Guys Without Ties? These Grooms Did It!
Lumberjack Groom Style |
How Your Groom Can Rock the Lumberjack Look
  • Ella
    03/11/13 at 10:58

    We met with three different photographer choices (one was an online ‘skype’ meeting.) We hired one of the three choices we met with, and are really looking forward to their work. Our experience searching was quite different, but we definitely did encounter some challenges. Some people did not even response back to my initial e-mail inquiries. Not even to say “no thanks” (Why? Weird huh?)

    One of these was in the address on google maps for a studio turns out to be outdated, and this meant we ended up being about 1/2 an hour late for a meeting. To make matters worse, in this meeting we had just barely begun to feel relaxed and comfortable (because both my fiance and I are like you, Robert, and very self-conscious and anxious about photography)….when a second meeting showed up. I felt she ought not to have booked us so close to this other meeting, even if we had been on time it meant we had less than an hour for our session. We also felt this photographer was a bit too conventional and we were looking for an artistic approach/photo journalistic approach.

    We ended up hiring a team of two women, one of whom does the photo journalism thing the other of whom does artist shots. They are in Gaithersburg, Virginia but do travel. Feel free to contact them if you would have the budget to pay travel/hotel. They are wonderfully relaxing, professional, competent, and pleasant. Paired Images – but Joel and I refer to them as “The Jesses.” (They are both named Jess.)

  • Jo
    03/12/13 at 11:21

    @Ella, Newsflash! Photographers book appointments back to back because they’re busy. They shoot, edit, make albums, meet with clients like you etc, not to mention shooting other jobs. Had you been prompt for your interview, under an hour would have been plenty of time to surmise if that photographer was a good fit for you. By that time, you had already seen her website and had interactions via email and phone, so an appointment nowadays is just window dressing, to meet and make sure you’re on the right wavelength–and to see albums.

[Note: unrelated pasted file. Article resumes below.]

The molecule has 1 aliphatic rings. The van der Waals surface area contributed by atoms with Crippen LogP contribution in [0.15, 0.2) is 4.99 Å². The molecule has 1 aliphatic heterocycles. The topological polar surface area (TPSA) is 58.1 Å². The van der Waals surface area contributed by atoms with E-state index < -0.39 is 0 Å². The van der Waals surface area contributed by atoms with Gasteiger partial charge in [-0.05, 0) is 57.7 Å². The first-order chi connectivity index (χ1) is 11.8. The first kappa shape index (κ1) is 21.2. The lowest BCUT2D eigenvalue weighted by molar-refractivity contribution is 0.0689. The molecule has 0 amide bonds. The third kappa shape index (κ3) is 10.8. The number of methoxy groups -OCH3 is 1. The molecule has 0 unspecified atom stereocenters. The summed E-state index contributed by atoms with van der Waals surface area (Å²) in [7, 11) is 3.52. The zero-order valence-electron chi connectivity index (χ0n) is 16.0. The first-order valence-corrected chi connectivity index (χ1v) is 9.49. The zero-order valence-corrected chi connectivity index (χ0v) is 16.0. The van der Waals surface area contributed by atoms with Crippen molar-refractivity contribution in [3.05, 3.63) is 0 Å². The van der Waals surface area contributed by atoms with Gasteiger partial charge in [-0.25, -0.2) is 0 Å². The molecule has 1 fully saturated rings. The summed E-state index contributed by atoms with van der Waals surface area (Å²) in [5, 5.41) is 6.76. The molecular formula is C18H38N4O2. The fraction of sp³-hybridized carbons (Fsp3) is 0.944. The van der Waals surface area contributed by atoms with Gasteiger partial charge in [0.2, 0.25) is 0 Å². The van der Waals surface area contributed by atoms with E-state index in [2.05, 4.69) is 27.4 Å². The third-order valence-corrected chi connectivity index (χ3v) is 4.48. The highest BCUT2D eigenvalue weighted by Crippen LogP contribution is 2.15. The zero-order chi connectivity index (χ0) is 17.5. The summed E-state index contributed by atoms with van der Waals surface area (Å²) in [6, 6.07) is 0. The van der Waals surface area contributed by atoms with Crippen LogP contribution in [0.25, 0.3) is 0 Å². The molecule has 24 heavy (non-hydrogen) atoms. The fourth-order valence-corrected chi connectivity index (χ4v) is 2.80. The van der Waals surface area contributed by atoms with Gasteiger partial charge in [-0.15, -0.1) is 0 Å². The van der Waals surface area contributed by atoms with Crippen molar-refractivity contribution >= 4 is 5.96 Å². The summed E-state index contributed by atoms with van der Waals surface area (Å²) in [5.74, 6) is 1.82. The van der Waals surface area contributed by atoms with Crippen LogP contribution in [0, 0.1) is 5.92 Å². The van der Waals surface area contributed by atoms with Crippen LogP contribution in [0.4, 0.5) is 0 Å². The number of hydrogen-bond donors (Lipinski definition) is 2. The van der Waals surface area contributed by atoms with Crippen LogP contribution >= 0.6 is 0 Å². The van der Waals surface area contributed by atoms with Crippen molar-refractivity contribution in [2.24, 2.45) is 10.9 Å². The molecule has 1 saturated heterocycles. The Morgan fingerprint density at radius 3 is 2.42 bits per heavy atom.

Being insecure and uncomfortable is also on you, not on her. If you need more than an hour to warm up because you are, as you put it “self-conscious and anxious,” then that’s not the photographer’s issue, it’s yours.

    That the next couple was on time for their appointment and you were late because you didn’t confirm the address isn’t the photographer’s fault, either, it’s, guess what, ALSO your fault. Frankly, blaming them for booking an appointment “so close” to your time slot is ridiculous. The world doesn’t revolve around you. If you’re late to the dentist’s you have to sit and wait. However, by your logic that would be the dentist’s fault. The fact that you may or may not be “self-conscious and anxious” about your appointment does not make your lateness less egregious or impolite.

Leave a Reply

Fill in your details below or click an icon to log in: Logo

You are commenting using your account. Log Out / Change )

Twitter picture

You are commenting using your Twitter account. Log Out / Change )

Facebook photo

You are commenting using your Facebook account. Log Out / Change )

Google+ photo

You are commenting using your Google+ account. Log Out / Change )

Connecting to %s

Escort cards are extremely easy to personalize and an excellent way to bring in your wedding day colors -- from calligraphed seating cards set atop a textured linen to apples tagged with each guest's name or small personalized bundles of lavender tied off with string. Other ways to display escort cards: Pin them to a clothesline, post them on a board covered in color-coordinated ribbon, or incorporate them into your cocktail hour using personalized stirrers tagged with guests' names.
see more
  • Follow

    Get every new post delivered to your Inbox.

    Join 1,120 other followers

    %d bloggers like this: